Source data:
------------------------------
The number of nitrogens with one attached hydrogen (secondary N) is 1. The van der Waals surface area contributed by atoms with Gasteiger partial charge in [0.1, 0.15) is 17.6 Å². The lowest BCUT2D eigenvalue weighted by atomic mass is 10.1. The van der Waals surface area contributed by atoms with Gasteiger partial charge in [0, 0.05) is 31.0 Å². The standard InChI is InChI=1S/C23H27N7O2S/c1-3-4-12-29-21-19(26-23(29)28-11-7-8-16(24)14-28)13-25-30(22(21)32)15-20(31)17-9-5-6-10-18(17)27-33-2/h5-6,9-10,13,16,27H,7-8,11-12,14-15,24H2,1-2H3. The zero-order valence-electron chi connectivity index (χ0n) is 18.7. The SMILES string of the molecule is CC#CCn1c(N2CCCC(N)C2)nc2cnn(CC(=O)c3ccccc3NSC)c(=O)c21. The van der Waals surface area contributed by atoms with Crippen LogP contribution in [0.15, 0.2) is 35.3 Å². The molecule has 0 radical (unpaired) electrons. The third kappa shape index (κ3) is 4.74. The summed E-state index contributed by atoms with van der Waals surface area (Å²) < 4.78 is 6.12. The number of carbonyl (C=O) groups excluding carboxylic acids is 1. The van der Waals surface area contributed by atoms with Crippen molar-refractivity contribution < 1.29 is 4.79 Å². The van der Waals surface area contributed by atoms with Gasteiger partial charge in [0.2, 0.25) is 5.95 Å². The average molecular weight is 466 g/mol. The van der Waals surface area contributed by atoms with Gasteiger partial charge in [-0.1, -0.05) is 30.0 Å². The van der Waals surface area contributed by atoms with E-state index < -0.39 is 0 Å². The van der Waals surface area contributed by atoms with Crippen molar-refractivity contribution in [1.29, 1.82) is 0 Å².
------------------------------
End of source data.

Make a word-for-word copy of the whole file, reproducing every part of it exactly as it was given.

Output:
The number of nitrogens with one attached hydrogen (secondary N) is 1. The van der Waals surface area contributed by atoms with Gasteiger partial charge in [0.1, 0.15) is 17.6 Å². The lowest BCUT2D eigenvalue weighted by atomic mass is 10.1. The van der Waals surface area contributed by atoms with Gasteiger partial charge in [0, 0.05) is 31.0 Å². The standard InChI is InChI=1S/C23H27N7O2S/c1-3-4-12-29-21-19(26-23(29)28-11-7-8-16(24)14-28)13-25-30(22(21)32)15-20(31)17-9-5-6-10-18(17)27-33-2/h5-6,9-10,13,16,27H,7-8,11-12,14-15,24H2,1-2H3. The zero-order valence-electron chi connectivity index (χ0n) is 18.7. The SMILES string of the molecule is CC#CCn1c(N2CCCC(N)C2)nc2cnn(CC(=O)c3ccccc3NSC)c(=O)c21. The van der Waals surface area contributed by atoms with Crippen LogP contribution in [0.15, 0.2) is 35.3 Å². The molecule has 0 radical (unpaired) electrons. The third kappa shape index (κ3) is 4.74. The summed E-state index contributed by atoms with van der Waals surface area (Å²) < 4.78 is 6.12. The number of carbonyl (C=O) groups excluding carboxylic acids is 1. The van der Waals surface area contributed by atoms with Crippen molar-refractivity contribution < 1.29 is 4.79 Å². The van der Waals surface area contributed by atoms with Gasteiger partial charge in [0.2, 0.25) is 5.95 Å². The average molecular weight is 466 g/mol. The van der Waals surface area contributed by atoms with Gasteiger partial charge in [-0.1, -0.05) is 30.0 Å². The van der Waals surface area contributed by atoms with E-state index < -0.39 is 0 Å². The van der Waals surface area contributed by atoms with Crippen molar-refractivity contribution in [1.29, 1.82) is 0 Å².